Letters: 2010

Listeners respond to the story on what to call the year 2010. Melissa Block and Robert Siegel read from listeners' e-mails.

Copyright © 2009 NPR. For personal, noncommercial use only. See Terms of Use. For other uses, prior permission required.


This is ALL THINGS CONSIDERED from NPR News. I'm Melissa Block.


And I'm Robert Siegel. We had a deluge of email about our story on what to call next year, either two-thousand ten or twenty-ten.

BLOCK: Many thanks to Robert Siegel for bringing up this debate so we can finally get re-synchronized and get on with our century, writes Jane Mulcaster(ph) of San Jose, California. In my mind, the only year that should have been called two-thousand anything was the year 2000. I guarantee you that by twenty-thirty, no one will be saying two-thousand thirty, at least I hope not.

SIEGEL: Libby Graves(ph) of Macon, Missouri, wrote to us, and she says: I had overlooked the difficulties that the younger generation is having with what to call next year. She says: We recently drove past a local high school with class of 0-10 rocks painted on the window. It's unfortunate that we play them in basketball and not quiz bowl.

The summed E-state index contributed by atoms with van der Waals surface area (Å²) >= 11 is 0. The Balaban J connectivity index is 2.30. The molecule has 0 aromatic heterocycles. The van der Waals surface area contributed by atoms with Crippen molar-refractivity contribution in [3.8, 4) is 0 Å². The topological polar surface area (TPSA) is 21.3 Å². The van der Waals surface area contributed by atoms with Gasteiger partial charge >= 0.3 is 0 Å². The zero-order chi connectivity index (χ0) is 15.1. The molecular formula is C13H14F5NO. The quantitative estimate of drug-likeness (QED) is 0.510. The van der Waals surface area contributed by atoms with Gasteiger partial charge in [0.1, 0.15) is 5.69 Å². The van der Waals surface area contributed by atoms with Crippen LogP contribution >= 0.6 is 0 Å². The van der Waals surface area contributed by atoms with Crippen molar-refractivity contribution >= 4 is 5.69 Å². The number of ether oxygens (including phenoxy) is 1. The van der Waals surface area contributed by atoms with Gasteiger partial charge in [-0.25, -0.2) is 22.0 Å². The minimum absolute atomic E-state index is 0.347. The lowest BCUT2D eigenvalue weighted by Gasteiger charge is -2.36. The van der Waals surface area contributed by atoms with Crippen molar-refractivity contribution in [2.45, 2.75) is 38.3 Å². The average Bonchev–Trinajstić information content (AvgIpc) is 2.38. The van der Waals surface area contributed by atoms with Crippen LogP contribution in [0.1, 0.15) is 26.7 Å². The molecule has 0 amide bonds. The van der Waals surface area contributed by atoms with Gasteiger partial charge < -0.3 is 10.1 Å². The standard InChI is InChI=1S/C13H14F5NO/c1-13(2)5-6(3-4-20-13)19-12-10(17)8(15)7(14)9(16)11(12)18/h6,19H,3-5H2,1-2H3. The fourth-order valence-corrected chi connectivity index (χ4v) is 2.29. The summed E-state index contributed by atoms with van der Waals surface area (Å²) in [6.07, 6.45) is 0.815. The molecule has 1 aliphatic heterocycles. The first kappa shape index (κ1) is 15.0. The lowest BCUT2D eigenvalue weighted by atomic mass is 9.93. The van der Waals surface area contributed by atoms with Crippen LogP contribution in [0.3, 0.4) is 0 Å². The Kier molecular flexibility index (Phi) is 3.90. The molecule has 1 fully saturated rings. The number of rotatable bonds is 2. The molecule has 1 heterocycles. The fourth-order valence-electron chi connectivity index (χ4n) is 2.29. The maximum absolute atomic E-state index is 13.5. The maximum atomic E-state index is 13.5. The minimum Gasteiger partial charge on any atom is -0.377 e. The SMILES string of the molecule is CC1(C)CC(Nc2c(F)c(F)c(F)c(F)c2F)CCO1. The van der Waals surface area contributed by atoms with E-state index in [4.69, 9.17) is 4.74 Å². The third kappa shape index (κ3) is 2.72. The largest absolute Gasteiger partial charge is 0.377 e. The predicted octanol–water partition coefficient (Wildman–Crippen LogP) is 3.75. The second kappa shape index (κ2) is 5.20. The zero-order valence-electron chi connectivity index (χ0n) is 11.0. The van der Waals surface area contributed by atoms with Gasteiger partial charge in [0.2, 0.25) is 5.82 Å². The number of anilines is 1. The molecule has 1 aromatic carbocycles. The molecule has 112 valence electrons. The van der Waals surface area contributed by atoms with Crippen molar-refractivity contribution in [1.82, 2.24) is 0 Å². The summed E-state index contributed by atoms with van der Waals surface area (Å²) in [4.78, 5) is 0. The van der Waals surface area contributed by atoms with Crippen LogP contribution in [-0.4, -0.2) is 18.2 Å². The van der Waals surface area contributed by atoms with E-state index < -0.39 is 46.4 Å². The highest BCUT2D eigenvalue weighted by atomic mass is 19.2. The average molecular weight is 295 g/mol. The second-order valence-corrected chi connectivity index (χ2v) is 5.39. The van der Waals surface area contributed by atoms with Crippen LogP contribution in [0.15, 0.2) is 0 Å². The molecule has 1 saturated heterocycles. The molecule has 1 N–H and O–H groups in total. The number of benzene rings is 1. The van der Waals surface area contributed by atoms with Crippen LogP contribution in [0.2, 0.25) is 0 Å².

BLOCK: And Doug Welker(ph) of Pelke, Michigan, has another concern. He emails this: We had no problem deciding that we were in the '70s, '80s or '90s, but what decade are we in now? Are we bunch of unimaginative gutless wonders who will forever weasel our way out of having to give this decade a name? If I am any indication of what most folks are like, I'd say the answer is yes.

(Soundbite of laughter)

SIEGEL: Yes. Well, the polls have been open since yesterday, and you can vote on both pressing issues, what to call next year and what to call this decade: the aughts, the naughties, the twenty-Os or something else entirely. You can go to the Two-Way Blog on npr.org and vote. In the lead so far: twenty-ten, and the aughts. And while you're there, if you want to comment about any of the stories that you've heard on our program, you can go to the bottom of the page and click on contact us.

Copyright © 2009 NPR. All rights reserved. No quotes from the materials contained herein may be used in any media without attribution to NPR. This transcript is provided for personal, noncommercial use only, pursuant to our Terms of Use. Any other use requires NPR's prior permission. Visit our permissions page for further information.

NPR transcripts are created on a rush deadline by a contractor for NPR, and accuracy and availability may vary. This text may not be in its final form and may be updated or revised in the future. Please be aware that the authoritative record of NPR's programming is the audio.



Please keep your community civil. All comments must follow the NPR.org Community rules and terms of use, and will be moderated prior to posting. NPR reserves the right to use the comments we receive, in whole or in part, and to use the commenter's name and location, in any medium. See also the Terms of Use, Privacy Policy and Community FAQ.